Fall 2019 Student-Faculty Dinner

Note: an earlier version of this post stated that the dinner would take place on 12/4. This is incorrect, the dinner is on 12/11, from 5-7 PM.

Crab rangoon. Creamy, delicious, crab rangoon.
Crab Rangoon. The creamy, crabby, fried deliciousness. Can you feel it cry out to you?

Dear UHPers, the end of the semester is nigh. I know, it seems unbelievable. But here it is. The exams, the papers, the presentations…it can all seem like too much.

But fear not! Fortunately for us UHPers, semester’s end also marks the arrival of the always-anticipated Student Faculty Dinner. Join us on Wednesday, December 11th from 5pm to 7pm at Chalin’s Chinese to gorge on Crab Rangoons and other delectable treats. Tickets are $7 – that’s cheaper than Chipotle, even without the guac! For less than the cost of a burrito, you can enjoy mountains of Chinese food and stimulating conversation with your favorite students, faculty and staff of the UHP. A win-win situation!

How about this veggie lo mein? I can almost taste it.

Tickets will be on sale beginning THIS Wednesday, 11/20, in the UHP Townhouse. In order to get a ticket, you will need to come to the Townhouse and give us $7 in cash. Tickets will be on sale until 4 PM on Wednesday, 12/11 – if you plan to attend, PLEASE make sure you sign up! We want to give the folks at Chalins the best number of attendees we can. Will you still be able to purchase your ticket at the door? Yes. But will your doing so make me sad inside? Absolutely.

This year, we’re also adding a new element to the dinner – students will be able to invite their own favorite non-UHP professor along with them! This isn’t required, but if you’d like to bring someone along, you can print out or send them the invitation at the bottom of this post. We also have printed copies of the invitation in the UHP townhouse. If you don’t use this invitation, please be sure to tell them to RSVP! They can RSVP by emailing the UHP email.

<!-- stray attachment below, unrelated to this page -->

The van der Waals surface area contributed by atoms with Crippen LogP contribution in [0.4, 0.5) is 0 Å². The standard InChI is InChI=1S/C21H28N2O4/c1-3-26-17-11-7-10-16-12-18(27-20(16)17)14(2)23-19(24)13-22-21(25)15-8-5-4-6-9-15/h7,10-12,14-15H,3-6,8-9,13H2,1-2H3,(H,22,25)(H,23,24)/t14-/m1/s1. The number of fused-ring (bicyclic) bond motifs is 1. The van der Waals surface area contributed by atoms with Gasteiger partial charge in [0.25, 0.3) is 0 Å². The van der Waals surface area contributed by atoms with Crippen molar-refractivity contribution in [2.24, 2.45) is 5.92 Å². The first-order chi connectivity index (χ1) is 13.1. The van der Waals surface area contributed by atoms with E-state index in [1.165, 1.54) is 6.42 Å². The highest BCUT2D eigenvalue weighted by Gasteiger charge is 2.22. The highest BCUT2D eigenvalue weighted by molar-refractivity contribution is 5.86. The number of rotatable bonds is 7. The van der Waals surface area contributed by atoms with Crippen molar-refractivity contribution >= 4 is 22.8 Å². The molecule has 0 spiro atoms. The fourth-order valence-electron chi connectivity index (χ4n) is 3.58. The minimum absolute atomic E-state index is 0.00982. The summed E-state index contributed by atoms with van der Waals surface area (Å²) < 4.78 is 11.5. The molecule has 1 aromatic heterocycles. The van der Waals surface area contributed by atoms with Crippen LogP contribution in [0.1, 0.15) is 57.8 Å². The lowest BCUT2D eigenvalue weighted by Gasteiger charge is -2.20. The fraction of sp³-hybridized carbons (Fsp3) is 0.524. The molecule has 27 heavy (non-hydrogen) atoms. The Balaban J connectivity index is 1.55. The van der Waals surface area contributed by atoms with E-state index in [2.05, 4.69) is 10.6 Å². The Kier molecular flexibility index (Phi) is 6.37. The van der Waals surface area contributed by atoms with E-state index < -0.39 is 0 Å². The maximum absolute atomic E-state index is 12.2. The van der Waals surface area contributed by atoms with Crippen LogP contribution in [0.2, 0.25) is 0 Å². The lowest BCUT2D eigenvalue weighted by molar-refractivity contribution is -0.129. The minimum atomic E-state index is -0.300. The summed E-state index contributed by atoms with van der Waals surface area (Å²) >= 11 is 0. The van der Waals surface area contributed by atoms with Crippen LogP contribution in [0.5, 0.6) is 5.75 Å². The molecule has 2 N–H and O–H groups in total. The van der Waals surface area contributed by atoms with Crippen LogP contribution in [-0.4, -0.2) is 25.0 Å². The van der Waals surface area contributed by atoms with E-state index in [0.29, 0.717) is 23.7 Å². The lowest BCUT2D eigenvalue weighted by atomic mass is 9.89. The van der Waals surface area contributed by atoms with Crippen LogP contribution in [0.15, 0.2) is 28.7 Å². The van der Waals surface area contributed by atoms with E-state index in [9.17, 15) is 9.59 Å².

A couple further notes: you will not need to come to the event together with the faculty you invite, they just need to RSVP to the UHP email. Invited faculty are also not required to pay.

Finally, some orange chicken:

Are you hungry yet?

Oh, and also the invitation:

Preparing for Early Registration? #UHPProblems

Is early registration getting you stressed? Here are a few tips from *cue old man voice* someone who’s done this once or twice in my day.

1) Plan out your classes before November 15!

I know it’s tempting to just focus on all of your current classwork, but preparing for next semester really helps keep you on track with your four-year plan and it means you won’t have to scramble at 6:59 AM the day of registration to get your CRNs ready. Programs like Coursicle are free and have all of your GW classes so you can make a schedule that works for you really easily. I’ve used Coursicle to plan every semester out and it definitely helps relieve any stress you may have about classes being at the same time or who is teaching what!

2) Treat yo self

Sleeping through registration is an easily avoidable situation (and also my worst fear). If that scenario sounds like you, listen up! Even if you’ve only been sleeping 5 hours a night all semester, try to get in at least 7 hours before registration. Waking up super early is a challenge, and if you’re not well-rested you may not hear your alarm… or the second one… or the third. The night before registration, I like to throw on a face mask and watch Netflix just to chill out. Self-care isn’t the same for everyone. Sometimes it’s taking a yoga class, for others it may just be taking a long shower or making some tea. However you practice self-care, make sure you feel your best for November 15th!

3) Ask for help if you need it